The primary argument of the employer and insurer is that at the time of settlement, the parties contemplated that the employee=s condition could worsen, and that any change in the employee=s condition is not of such a nature that it could not have been reasonably anticipated at the time the award was issued. We disagree. While it is clear that the employee was made aware of certain risks associated with his microvascular decompression surgery, we note that there is a clear distinction between risks and reasonably anticipated results. We do not believe that the employee=s post-surgical complications and resultant disability could reasonably have been anticipated at the time of the award.
It is apparent from a review of the evidence that there has arguably been a significant change in the employee=s diagnosis, his ability to work, his permanent partial disability, and his need for medical treatment since the date of his award on stipulation. While the employer and insurer do not concede that a causal relationship exists between the 1994 work injury and the employee=s need for surgery in November 2000, they have submitted no evidence to contradict the opinions of the employee=s doctors. It is evident that, while the employee clearly knew that he was going to undergo surgery for his trigeminal neuralgia prior to entering into the settlement, the substantial change in his medical condition was clearly not anticipated and could not reasonably have been anticipated at the time of the award.
We conclude that the employee has demonstrated a sufficiently substantial change in his condition since the time of his settlement to warrant vacating his award on stipulation, and accordingly we vacate the award. We caution, however, as we have in previous decisions granting petitions for vacation, that no inference as to the merits of the employee=s claim should be drawn from this decision. Should the matter proceed to hearing, the employee remains subject to the usual burden of proving all elements of his claim, including causation if it is still in dispute, and it is the responsibility of the trier of fact to weigh all of the evidence submitted without any deference to conclusions drawn in the present decision. Cf. Shelton v. Viewcrest Nursing Home, slip op. (W.C.C.A. May 4, 1995).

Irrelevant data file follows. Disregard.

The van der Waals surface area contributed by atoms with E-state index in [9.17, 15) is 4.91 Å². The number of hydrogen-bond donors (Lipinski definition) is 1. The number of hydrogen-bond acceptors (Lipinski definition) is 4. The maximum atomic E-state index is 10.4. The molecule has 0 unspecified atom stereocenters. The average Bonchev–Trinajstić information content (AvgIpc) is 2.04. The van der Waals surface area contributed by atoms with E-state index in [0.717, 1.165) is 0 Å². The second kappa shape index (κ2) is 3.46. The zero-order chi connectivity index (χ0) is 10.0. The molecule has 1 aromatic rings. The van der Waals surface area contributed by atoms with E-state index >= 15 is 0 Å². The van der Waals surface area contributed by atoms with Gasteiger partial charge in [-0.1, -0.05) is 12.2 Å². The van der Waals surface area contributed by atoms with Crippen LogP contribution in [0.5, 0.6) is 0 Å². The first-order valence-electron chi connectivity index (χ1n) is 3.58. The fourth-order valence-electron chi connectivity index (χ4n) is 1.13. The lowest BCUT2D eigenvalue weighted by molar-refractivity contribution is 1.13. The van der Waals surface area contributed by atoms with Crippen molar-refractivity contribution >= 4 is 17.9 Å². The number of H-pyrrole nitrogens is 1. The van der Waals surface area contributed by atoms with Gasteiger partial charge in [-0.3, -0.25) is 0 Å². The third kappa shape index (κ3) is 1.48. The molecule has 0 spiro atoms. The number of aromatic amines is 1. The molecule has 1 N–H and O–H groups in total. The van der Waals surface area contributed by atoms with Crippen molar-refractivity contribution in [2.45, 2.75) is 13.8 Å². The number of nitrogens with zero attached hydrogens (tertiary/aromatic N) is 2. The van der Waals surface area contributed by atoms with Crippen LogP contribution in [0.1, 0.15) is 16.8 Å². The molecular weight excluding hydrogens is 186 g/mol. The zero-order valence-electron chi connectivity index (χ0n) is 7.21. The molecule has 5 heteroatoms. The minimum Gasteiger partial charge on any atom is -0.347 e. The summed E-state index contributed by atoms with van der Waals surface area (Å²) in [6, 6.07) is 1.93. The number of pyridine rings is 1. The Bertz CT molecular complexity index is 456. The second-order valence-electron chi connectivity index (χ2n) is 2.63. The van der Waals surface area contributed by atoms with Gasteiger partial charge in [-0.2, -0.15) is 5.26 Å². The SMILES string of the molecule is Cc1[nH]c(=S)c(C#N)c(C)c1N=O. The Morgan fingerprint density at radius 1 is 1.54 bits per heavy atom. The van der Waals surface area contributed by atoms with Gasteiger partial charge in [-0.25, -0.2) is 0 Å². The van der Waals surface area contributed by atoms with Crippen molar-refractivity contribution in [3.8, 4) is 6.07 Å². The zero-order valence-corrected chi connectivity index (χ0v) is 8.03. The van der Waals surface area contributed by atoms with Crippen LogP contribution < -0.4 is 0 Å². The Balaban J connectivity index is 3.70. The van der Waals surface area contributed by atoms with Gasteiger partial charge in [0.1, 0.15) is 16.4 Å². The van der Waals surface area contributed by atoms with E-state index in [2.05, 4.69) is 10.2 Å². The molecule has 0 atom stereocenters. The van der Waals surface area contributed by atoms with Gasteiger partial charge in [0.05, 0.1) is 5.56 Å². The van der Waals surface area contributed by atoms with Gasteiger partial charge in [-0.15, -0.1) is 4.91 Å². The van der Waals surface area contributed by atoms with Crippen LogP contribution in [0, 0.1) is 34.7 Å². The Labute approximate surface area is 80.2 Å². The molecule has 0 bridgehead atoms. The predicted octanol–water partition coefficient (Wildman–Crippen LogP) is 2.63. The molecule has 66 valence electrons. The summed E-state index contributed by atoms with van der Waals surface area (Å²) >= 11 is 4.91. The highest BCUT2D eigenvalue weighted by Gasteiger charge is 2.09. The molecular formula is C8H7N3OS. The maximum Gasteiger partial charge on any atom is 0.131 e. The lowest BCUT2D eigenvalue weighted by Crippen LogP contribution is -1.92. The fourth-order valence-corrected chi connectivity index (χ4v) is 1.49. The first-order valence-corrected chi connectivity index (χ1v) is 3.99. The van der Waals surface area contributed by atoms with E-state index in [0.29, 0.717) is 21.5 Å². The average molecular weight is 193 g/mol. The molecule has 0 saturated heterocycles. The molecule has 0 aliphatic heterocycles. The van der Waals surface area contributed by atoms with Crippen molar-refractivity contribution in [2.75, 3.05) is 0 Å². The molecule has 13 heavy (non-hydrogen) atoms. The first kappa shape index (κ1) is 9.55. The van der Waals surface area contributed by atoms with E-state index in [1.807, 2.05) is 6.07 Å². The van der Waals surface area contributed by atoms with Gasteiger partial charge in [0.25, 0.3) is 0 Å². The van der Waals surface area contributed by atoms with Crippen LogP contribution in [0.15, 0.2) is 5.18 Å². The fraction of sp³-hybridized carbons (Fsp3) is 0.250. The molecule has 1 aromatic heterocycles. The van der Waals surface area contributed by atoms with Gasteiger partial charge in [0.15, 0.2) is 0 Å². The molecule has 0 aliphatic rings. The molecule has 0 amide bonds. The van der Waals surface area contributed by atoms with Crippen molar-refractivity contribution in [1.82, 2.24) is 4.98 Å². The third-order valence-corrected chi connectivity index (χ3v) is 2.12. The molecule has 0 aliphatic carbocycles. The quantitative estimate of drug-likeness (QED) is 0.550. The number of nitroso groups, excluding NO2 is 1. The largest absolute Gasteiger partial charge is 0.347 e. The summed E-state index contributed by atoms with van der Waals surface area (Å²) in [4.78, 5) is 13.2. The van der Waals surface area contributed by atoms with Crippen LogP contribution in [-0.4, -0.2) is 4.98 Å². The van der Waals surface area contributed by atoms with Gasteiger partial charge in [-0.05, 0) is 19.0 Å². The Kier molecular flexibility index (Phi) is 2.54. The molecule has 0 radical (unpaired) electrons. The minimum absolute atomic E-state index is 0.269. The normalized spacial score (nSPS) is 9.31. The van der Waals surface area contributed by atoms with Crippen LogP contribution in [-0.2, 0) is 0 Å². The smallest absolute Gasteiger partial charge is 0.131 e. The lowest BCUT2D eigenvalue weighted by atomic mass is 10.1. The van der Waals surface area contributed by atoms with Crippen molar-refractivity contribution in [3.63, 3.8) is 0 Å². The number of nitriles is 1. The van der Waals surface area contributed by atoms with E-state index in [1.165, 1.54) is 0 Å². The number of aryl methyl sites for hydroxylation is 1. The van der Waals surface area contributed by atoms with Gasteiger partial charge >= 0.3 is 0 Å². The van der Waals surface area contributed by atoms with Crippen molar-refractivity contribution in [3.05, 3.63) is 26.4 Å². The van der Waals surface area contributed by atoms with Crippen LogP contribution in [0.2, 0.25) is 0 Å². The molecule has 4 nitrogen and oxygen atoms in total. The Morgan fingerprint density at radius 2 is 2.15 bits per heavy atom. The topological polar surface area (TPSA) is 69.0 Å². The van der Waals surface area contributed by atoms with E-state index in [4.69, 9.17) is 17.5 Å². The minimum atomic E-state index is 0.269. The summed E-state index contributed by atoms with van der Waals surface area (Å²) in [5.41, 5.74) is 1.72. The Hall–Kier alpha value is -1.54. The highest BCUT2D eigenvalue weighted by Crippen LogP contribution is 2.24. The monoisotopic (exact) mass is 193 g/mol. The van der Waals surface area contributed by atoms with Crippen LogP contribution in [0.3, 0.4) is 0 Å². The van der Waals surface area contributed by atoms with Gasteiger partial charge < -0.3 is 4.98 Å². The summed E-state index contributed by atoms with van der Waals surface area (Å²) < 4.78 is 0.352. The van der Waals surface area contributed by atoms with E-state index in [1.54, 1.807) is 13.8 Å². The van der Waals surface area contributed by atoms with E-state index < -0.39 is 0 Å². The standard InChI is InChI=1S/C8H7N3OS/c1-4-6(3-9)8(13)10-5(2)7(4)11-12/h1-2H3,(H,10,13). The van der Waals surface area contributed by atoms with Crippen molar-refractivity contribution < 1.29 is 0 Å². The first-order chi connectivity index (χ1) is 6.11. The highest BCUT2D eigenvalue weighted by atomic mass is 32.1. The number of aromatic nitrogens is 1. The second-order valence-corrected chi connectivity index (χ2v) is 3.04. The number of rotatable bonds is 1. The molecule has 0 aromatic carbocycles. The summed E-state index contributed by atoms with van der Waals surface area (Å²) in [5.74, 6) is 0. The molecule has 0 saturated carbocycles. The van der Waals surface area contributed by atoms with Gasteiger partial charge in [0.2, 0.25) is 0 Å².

See Roraff v. State, Dep=t of Transp., 288 N.W.2d 15, 32 W.C.D. 297 (Minn. 1980).
 The employee=s visual field cut has also been referred to as left hemianopsia, essentially defined as defective vision or blindness in half of the visual field of one or both eyes.
 The employer and insurer ultimately paid the medical expenses related to the employee=s November 20, 2000, surgery and, presumably, to his November 22, 2000, surgery, pursuant to a stipulation for settlement approved by an Award on Stipulation served and filed on October 1, 2003.
 Dr. Van Nostrand=s reference in his report to Minn. R. 5223.0060, subp. 7, is clearly a typographical error.